Joseph Mallord William Turner

Ripon Cathedral, from the River Ure to the North-East near Sharow

1816

View this artwork by appointment, at Tate Britain's Prints and Drawings Rooms

Artist
Joseph Mallord William Turner 1775–1851
Medium
Graphite on paper
Dimensions
Support: 125 x 200 mm
Collection
Tate
Acquisition
Accepted by the nation as part of the Turner Bequest 1856
Reference
D11383
Turner Bequest CXLVI 9

Catalogue entry

This sketch revisits a viewpoint at Bell Bank on the left bank of the River Ure that Turner first sketched in 1797 (Tate D01099; Turner Bequest XXXVI E). See also sketches in the Yorkshire 1 sketchbook (Tate D10932, D10933–D10934, D10935; Turner Bequest CXLIV 35, 35a–36, 36a) made on the same visit in 1816; the first two from viewpoints on the top of Bell Bank slightly further south, and the third from the same aspect but considerably closer to the Minster.
Shadow indications on the Minster in the present sketch place the sun in the south-east, or mid-morning. The comparison with the 1797 sketch reveals how much more synthetic was Turner’s approach in 1816. The sense of space and scale in 1797 is relatively prosaic. In 1816 Turner relates the Minster to the river with much greater perceptual dynamism, and takes firmer hold of his comprehension of the Minster. It is typically perceptive of Turner that on this occasion he noted the characteristic colour of the local soil where it is exposed on the ‘Red Path’ up the bank to the left.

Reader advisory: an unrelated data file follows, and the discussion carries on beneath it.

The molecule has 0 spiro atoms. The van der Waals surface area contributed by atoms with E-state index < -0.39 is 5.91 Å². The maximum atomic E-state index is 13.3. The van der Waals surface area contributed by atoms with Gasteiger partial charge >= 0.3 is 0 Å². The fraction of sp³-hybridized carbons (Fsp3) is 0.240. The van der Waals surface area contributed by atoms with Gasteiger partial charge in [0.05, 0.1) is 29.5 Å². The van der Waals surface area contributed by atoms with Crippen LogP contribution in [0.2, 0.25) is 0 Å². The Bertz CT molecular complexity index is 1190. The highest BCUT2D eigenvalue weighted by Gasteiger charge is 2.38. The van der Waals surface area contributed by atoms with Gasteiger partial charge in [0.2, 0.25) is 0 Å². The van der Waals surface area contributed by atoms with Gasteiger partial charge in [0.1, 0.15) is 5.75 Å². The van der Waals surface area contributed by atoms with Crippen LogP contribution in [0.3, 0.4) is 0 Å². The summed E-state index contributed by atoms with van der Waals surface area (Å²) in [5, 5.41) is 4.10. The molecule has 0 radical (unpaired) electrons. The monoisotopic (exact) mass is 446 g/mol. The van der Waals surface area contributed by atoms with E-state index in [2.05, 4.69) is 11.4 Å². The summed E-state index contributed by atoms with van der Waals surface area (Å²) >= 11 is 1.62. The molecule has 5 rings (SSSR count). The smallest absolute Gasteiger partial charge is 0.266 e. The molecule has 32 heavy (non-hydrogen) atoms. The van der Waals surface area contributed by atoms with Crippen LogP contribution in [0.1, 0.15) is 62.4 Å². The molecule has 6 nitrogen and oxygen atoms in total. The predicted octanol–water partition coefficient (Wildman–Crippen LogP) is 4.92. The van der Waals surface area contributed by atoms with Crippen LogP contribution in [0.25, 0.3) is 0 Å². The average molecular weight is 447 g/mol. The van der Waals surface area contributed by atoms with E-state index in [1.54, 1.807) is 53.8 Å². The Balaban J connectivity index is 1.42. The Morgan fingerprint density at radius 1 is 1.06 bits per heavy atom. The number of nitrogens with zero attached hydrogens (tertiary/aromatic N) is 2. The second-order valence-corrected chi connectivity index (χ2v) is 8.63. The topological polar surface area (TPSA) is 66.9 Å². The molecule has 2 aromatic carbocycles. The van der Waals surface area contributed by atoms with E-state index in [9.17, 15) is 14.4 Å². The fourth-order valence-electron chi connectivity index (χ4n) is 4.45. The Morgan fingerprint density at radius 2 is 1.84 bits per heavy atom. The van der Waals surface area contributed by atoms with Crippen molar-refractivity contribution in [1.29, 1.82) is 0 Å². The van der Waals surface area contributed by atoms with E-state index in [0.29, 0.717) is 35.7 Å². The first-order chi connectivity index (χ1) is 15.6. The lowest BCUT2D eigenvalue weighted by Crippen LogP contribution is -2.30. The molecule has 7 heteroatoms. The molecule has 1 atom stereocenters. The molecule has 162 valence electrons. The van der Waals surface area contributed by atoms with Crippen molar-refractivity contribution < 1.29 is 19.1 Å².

This group of sketches at Bell Bank represents Turner’s most concentrated treatment of Ripon in 1816, and he appears to have been searching along the left bank of the river Ure from Hewick Bridge to the Ure Bridge in search of a view of the town and Minster across the river. Bell Bank was by no means on the beaten path for artists at Ripon, and was a far less obvious viewpoint than, for example, that of his sketch from the Ure Bridge on folio 8 recto (D11382). Bell Bank is easily visited today on a riverside footpath leading downstream from the Ure Bridge, but the viewpoint is not widely known. The same appears to have been true in Turner’s time from the infrequency of its representation.1 He had discovered the locality on his first visit to Ripon in 1797 and sketched it on that occasion (Tate D01099; Turner Bequest XXXVI E) and to judge from the number of studies from this area in 1816, Turner was working towards a finished composition for Thomas Dunham Whitaker’s General History of the County of York..
1
No other sketches from this viewpoint are known to the present writer. By far the majority of earlier or contemporary treatments of Ripon are from the south-west or south-east aspects.

David Hill
January 2009

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